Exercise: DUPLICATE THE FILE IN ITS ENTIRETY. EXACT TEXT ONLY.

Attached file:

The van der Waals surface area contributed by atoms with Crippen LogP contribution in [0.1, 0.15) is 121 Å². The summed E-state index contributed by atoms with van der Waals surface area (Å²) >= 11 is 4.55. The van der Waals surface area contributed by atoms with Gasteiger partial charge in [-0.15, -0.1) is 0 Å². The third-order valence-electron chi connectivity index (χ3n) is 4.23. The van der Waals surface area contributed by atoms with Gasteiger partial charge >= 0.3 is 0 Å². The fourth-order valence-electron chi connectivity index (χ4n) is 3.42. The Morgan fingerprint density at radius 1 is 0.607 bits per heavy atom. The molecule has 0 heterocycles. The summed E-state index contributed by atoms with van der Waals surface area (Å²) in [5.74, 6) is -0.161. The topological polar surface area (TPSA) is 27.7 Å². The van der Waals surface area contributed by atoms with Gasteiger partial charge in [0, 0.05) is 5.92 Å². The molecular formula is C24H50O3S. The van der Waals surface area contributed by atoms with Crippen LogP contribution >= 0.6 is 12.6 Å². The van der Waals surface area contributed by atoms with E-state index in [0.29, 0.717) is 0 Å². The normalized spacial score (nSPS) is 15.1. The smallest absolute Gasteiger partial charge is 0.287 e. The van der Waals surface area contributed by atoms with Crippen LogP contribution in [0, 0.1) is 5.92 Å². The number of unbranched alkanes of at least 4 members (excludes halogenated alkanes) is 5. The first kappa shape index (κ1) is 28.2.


The van der Waals surface area contributed by atoms with Crippen LogP contribution in [0.1, 0.15) is 121 Å². The summed E-state index contributed by atoms with van der Waals surface area (Å²) >= 11 is 4.55. The van der Waals surface area contributed by atoms with Gasteiger partial charge in [-0.15, -0.1) is 0 Å². The third-order valence-electron chi connectivity index (χ3n) is 4.23. The van der Waals surface area contributed by atoms with Gasteiger partial charge >= 0.3 is 0 Å². The fourth-order valence-electron chi connectivity index (χ4n) is 3.42. The Morgan fingerprint density at radius 1 is 0.607 bits per heavy atom. The molecule has 0 heterocycles. The summed E-state index contributed by atoms with van der Waals surface area (Å²) in [5.74, 6) is -0.161. The topological polar surface area (TPSA) is 27.7 Å². The van der Waals surface area contributed by atoms with Gasteiger partial charge in [0, 0.05) is 5.92 Å². The molecular formula is C24H50O3S. The van der Waals surface area contributed by atoms with Crippen LogP contribution >= 0.6 is 12.6 Å². The van der Waals surface area contributed by atoms with E-state index in [0.29, 0.717) is 0 Å². The normalized spacial score (nSPS) is 15.1. The smallest absolute Gasteiger partial charge is 0.287 e. The van der Waals surface area contributed by atoms with Crippen LogP contribution in [0, 0.1) is 5.92 Å². The number of unbranched alkanes of at least 4 members (excludes halogenated alkanes) is 5. The first kappa shape index (κ1) is 28.2.